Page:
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Guggenheim architectural competition faces postponement

The start of the architectural competition for the proposed Helsinki Guggenheim museum may be postponed by months. According to Mari Koskinen of the Finnish Association of Architects, the current preparation time of 1.5 months is unrealistic.

Guggenheimin museon mahdollinen tontti Helsingin Eteläsatamassa.
On Monday the Helsinki City Council reserved a plot in the city's South Harbour for a period of two years. Image: Yle

Sana-Mari Jäntti, director of Miltton Networks, a company managing Finnish communications for the Guggenheim Foundation, said that the competition to select a design for the proposed Helsinki museum could begin in February or March.

However Mari Koskinen, competition secretary for the Finnish Association of Architects SAFA, said that organising an international architectural competition could take as long as six months, depending on how well the competition material is prepared in advance.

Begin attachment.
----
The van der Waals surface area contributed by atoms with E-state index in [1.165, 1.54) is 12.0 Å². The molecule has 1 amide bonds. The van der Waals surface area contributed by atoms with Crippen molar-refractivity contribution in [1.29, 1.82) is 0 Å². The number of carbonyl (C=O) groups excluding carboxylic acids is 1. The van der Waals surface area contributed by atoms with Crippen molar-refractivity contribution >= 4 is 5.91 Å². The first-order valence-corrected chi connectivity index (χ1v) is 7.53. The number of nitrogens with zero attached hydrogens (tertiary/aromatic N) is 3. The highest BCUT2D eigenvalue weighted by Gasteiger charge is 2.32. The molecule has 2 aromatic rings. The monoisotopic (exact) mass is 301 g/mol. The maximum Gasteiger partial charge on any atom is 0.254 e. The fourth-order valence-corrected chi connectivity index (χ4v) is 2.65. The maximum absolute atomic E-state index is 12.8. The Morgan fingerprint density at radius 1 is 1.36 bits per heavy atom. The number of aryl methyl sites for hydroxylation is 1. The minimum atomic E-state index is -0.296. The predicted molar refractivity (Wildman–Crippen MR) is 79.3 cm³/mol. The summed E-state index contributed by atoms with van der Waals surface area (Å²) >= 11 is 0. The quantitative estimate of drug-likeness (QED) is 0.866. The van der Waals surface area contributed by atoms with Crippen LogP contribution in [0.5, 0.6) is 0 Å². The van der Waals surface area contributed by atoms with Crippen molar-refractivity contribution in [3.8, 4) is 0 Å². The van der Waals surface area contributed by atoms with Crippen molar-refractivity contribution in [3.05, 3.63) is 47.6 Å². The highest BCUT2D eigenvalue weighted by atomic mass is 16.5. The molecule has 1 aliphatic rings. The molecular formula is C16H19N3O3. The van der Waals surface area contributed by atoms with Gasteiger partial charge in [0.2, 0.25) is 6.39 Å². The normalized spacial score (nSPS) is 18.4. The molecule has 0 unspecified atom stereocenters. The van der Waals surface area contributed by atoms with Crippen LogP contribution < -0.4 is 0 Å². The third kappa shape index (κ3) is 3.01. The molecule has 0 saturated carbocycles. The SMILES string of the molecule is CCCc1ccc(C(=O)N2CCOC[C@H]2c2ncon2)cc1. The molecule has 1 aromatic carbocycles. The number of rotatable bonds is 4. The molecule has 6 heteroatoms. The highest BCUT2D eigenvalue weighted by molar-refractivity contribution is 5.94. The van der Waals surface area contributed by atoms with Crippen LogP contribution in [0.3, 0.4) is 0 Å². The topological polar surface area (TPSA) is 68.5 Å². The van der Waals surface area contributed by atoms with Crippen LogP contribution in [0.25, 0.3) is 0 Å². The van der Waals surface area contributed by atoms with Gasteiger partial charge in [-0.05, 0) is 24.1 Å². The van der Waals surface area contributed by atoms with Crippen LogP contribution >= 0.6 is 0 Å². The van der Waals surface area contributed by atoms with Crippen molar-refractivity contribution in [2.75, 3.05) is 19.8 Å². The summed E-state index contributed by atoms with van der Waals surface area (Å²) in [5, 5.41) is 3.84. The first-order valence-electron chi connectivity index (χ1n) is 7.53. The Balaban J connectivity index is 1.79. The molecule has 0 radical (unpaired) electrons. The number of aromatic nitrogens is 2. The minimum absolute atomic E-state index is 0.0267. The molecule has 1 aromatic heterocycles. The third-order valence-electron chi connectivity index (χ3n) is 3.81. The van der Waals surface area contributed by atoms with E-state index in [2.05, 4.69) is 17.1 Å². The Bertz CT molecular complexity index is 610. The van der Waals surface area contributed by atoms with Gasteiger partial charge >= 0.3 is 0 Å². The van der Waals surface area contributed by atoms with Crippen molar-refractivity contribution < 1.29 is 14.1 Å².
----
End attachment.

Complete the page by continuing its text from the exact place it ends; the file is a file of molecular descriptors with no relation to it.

Ari Wiseman, deputy director of the Solomon R. Guggenheim, said on Monday that the foundation didn’t want to prepare too much ahead of the competition because it “wanted to respect the political process”.

Wiseman’s comments support Koskinen’s view that there would still be much work ahead of launching the contest. There has also been no ground covered in terms of naming judges to evaluate the entries.

Earlier this week, the Guggenheim Foundation withdrew an application for state funding for the competition, following objections to the use of public funds by the Green League.

On Monday, the Helsinki City Council reserved a plot for a potential Guggenheim museum in the South Harbour, allowing the international architecture competition to proceed. The plot reservation is valid for two years.

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